While the global nanotechnology market is expected to experience steady growth in the coming years, it is market’s smallest segment set to make the largest splash. Nanofibers currently make up just 3.1% of the market, but since BCC Research first began tracking the nanofiber segment in 2005, the market has grown at a remarkable pace – approximately 27% compound annual growth rate.
Nanofibers may be small, but they are mighty
Nanofibers have a diameter of less than 1,000 nanometers, making them incredibly small. In fact, if you took 100 of them and lined them up, they would be about as long as a human hair is wide. However, their size belies their potential.
In fact, in recent years, nanofibers have proven themselves to be incredibly useful, providing an array of benefits in the fight against coronavirus. When utilized in mask technology, their unique and tough threading are used to block dangers, such as viruses, bacteria and pollution, from penetrating the threshold of the mask. In turn, this enhances protection for mask wearers.
Because of this, several start-up companies have produced nanofibers that help to capture aerosol droplets more effectively than competing technologies, while also providing additional breathability. With some of these manufacturers producing millions of masks every month, nanofibers are becoming a fundamental requirement in a post-COVID world.
Nanofibers at a glance
Nanofiber products across the life science sector represented the second-largest segment in 2020, with total revenues reaching $617.3 million across wound dressings, tissue engineering scaffolds and biomedical membranes.
While energy, electronics and optoelectronics currently account for smaller, but still relevant, shares of the market at 10.6% and 8.5% total, the remaining applications – i.e. consumer, sensors, transportation, instrumentation, thermal and acoustic insulation, defense and security – represent a combined share of 7.4%.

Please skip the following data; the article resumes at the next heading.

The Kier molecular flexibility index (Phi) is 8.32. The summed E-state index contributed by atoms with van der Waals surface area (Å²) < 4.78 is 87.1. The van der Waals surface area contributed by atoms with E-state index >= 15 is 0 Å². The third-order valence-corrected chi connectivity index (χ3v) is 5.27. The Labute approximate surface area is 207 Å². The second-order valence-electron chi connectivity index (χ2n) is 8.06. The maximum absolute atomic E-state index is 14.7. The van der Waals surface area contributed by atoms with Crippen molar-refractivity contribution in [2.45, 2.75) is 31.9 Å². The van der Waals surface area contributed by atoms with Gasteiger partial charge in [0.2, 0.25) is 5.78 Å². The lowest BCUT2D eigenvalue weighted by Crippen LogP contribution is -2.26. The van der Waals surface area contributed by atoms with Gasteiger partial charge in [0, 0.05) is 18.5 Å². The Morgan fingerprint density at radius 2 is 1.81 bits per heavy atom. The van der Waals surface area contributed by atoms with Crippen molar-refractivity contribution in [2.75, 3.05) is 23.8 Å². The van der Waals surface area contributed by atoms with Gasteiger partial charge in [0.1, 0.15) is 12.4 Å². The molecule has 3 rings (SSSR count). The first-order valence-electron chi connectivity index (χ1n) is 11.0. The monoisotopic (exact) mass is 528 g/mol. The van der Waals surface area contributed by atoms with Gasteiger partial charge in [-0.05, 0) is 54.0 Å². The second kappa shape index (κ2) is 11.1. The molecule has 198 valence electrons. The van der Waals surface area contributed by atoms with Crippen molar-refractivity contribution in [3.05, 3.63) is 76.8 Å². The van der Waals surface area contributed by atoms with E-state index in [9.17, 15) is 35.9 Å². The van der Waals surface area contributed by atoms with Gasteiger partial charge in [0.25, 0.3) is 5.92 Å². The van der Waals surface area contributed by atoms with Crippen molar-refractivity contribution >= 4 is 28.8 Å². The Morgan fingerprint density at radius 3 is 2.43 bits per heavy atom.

Looking to the regions, North America takes the lion’s share, closely followed by Asia-Pacific, where several countries in the region have declared nanotechnology as a strategic sector of technological and scientific importance.
In fact, NEDO, a national research and development agency based in Japan, have focused on the development of potential cellulose nanofibers across various applications. Prominent industrial fields with green growth strategy plans include the household, office, energy, transportation and manufacturing industries. Such initiatives are expected to create lucrative opportunities for market growth in the coming years.
Nanofibers are shaping the future
Nanofibers are making serious advances across a wide range of applications. Nanofiber-based products for the life science sector are achieving the fastest market penetration, while new generations of electronic and optoelectronic devices are being built utilizing nanofibers and nanowires.
What’s more, emerging applications are poised to leave the development stages and enter mainstream commercialization, while an increasing number of players are entering the nanofiber market, introducing new products and manufacturing process.
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